In the resignation letter that he left on the desks of fellow staffers, Smith wrote, “I learned many years ago about the importance of not punching down in weight class. You don’t hit ‘little people’ in this craft, you defend them. In Las Vegas, a quintessential company town, it’s the blowhard billionaires and their political toadies who are worth punching. And if you don’t have the freedom to call the community’s heavyweights to account, then that ‘commentary’ tag isn’t worth the paper on which it’s printed. … If a Las Vegas columnist is considered ‘conflicted’ because he’s been unsuccessfully sued by two of the most powerful and outspoken players in the gaming industry, then it’s time to move on.”

Adelson’s suit said Smith’s book “Sharks in the Desert” made false implications that he “was associated with unsavory characters and unsavory activities.”

Adelson asked that the libel case against Smith be dismissed when Smith’s attorney, Don Campbell, obtained confidential Gaming Control Board records. “In short, Adelson’s claims were about to be exposed for what they were … false and vindictive,” Campbell said at the time. Though he prevailed, the litigation forced Smith into bankruptcy.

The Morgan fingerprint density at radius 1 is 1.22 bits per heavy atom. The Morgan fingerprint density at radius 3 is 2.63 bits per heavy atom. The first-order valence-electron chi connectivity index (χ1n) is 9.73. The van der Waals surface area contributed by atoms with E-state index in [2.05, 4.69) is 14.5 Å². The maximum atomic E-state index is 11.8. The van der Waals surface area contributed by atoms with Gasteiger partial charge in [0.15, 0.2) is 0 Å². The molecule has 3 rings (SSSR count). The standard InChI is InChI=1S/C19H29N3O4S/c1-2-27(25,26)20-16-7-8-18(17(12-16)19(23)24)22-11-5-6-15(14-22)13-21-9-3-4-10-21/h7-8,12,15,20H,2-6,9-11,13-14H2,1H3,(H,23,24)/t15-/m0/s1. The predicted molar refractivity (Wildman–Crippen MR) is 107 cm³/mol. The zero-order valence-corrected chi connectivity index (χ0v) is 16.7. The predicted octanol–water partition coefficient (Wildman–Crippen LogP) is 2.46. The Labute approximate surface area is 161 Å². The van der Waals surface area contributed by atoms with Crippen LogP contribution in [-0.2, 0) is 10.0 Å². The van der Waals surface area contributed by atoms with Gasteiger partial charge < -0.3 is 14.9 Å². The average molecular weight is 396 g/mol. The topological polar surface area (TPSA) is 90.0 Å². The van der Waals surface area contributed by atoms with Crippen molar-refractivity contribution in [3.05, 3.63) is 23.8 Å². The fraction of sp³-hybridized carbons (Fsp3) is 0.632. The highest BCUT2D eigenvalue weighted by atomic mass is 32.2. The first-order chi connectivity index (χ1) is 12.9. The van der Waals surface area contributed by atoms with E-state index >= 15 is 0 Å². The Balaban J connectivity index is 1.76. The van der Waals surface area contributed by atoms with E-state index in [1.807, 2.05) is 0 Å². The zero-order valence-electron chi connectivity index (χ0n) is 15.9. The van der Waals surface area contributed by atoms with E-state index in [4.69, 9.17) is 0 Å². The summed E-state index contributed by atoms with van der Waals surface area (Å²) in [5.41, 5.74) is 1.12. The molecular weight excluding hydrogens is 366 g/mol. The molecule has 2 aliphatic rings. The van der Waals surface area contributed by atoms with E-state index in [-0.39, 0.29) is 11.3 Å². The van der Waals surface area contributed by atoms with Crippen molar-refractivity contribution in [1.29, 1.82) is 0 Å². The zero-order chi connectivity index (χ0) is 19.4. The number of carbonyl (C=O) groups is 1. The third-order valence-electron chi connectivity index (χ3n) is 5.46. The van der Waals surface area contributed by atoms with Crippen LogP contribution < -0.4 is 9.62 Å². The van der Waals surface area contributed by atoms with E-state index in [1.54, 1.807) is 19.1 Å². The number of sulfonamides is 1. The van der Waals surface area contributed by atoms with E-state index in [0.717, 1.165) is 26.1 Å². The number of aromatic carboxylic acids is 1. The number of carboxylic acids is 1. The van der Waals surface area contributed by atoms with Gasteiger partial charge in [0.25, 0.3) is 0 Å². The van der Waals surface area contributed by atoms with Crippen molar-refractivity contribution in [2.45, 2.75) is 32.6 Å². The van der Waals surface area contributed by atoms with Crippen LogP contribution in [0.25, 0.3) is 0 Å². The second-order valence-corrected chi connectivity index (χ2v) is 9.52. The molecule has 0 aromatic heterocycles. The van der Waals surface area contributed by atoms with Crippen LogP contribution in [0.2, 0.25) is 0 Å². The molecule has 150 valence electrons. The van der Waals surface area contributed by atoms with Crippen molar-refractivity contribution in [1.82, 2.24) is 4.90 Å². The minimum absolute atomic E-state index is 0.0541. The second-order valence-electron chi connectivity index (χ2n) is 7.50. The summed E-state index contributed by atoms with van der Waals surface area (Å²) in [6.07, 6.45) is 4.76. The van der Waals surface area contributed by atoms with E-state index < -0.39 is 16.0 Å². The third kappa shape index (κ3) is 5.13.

Wynn sued when an ad for “Running Scared,” an ad Smith did not write, said the book ”details why a confidential Scotland Yard report calls Wynn a front man for the Genovese crime family.”

The book itself reported that the New Scotland Yard report was “not entirely accurate” and was politically motivated and largely based on investigative efforts of U.S. authorities who did not reach the same conclusion. Smith eventually was dismissed as a defendant and the publisher of the book reached an undisclosed settlement.

That the suits over books unrelated to his job as a columnist were dismissed for lacking merit mattered not to the new Adelson minions, who haven’t been in Las Vegas long enough to learn what the word “juice” means, though they certainly kowtow to those who have it.